PULLMAN — Senate Republican Leader Mark Schoesler isn’t convinced the Washington Legislature really needs to meet in 2020, given the state’s recent revenue forecasts.
Speaking at Washington State University’s Foley Institute on Wednesday, the Ritzville Republican noted that the 2019-21 revenue forecast is now $850 million higher than it was when the Legislature adjourned last April.
That’s more than enough to cover any necessary budget adjustments related to changes in school enrollment, prison population or program utilization rates, Schoesler said.
“Until 40 years ago, we didn’t even have a short session,” he said. “We passed a budget in the (odd-numbered) years, and unless there were any big problems, we didn’t have a second session. Objectively, we could probably do without a session (in 2020).”
The 2020 session will convene Jan. 13. It’s scheduled to last 60 days, compared to 105 days in odd-numbered years.
About 50 people attended the Foley Institute talk, which featured Schoesler and his 9th Legislative District colleagues, Reps. Joe Schmick, R-Colfax, and Mary Dye, R-Pomeroy.
Topics covered during the meeting included gun control, homelessness, taxes and mental health services.
Schoesler noted that voters in November once again supported a $30 car tab initiative. They also supported repealing nine of the 12 new or increased tax bills passed during the 2019 session, although those were just advisory votes.
“At some point, we need to listen to the electorate,” he said.
Dye agreed, saying Washington’s tax burden is hurting families and making it difficult for them to “age in place,” as higher property taxes drive them out of their homes.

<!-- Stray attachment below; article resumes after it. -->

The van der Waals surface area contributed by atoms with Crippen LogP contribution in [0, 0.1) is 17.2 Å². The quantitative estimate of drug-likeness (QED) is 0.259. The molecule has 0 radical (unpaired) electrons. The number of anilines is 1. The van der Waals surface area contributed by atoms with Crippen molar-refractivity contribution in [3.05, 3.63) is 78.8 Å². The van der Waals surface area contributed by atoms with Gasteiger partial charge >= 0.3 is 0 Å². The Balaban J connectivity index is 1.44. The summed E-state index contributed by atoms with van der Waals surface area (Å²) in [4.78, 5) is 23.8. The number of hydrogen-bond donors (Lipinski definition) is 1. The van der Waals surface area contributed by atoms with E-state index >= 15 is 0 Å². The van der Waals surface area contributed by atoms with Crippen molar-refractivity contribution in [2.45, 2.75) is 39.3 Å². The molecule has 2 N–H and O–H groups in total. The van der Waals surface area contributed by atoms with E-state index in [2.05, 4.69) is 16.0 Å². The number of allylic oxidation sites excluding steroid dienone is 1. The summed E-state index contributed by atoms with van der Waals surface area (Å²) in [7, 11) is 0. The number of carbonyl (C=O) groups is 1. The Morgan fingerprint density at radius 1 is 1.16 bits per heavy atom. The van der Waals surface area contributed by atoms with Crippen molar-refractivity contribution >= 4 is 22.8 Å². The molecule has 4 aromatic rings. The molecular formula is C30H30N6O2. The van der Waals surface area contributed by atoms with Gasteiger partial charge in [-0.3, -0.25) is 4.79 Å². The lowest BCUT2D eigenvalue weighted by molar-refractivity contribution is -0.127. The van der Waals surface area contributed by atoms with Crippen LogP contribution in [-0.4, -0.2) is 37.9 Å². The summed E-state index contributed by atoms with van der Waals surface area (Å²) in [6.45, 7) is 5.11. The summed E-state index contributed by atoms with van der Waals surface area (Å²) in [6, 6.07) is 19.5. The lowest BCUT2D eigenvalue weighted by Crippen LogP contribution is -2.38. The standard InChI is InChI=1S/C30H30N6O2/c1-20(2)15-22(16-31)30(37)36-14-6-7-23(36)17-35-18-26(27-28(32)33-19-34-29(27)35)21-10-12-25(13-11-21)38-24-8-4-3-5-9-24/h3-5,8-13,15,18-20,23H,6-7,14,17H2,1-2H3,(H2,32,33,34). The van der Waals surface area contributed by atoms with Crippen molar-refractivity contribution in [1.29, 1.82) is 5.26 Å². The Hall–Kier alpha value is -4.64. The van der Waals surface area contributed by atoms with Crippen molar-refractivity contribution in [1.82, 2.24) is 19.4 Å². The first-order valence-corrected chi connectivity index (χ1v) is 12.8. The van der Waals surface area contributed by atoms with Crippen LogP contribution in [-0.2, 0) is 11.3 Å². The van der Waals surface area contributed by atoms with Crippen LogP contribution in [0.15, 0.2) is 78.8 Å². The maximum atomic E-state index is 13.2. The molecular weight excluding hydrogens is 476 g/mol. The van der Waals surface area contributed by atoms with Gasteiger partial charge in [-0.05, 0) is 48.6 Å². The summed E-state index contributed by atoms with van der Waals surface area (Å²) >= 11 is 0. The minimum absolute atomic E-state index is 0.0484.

“Voters (in November) really asked us to be more frugal,” she said.
Schmick, the ranking Republican on the House Health Care and Wellness Committee, said his focus in the coming session will be on mental health issues and health care in rural areas.
“We have six critical access hospitals in our district, and they’re struggling,” he said. “We have to figure out a model so we can provide health care in rural areas.”
Bond levies for Pullman Regional Hospital and the Garfield County Hospital both failed in November. In each case a majority of voters favored the measures, but they fell short of the required 60 percent margin by 14 votes and 17 votes, respectively.
Ensuring there are enough psychiatrists and other providers to address the state’s mental health needs is another major issue, Schmick said. During the 2019 session, legislation was passed authorizing a new behavioral health campus at the University of Washington, as well as more community-based treatment facilities. However, rural areas haven’t seen an immediate impact from that.
Dye said she’d like to see a task force created to evaluate the kinds of tools school administrators have for identifying and helping students who are having mental health issues. The goal would be to help students before they spiral out of control, rather than after something bad happens.
“What kind of flexibility can we give (administrators)?” she said.
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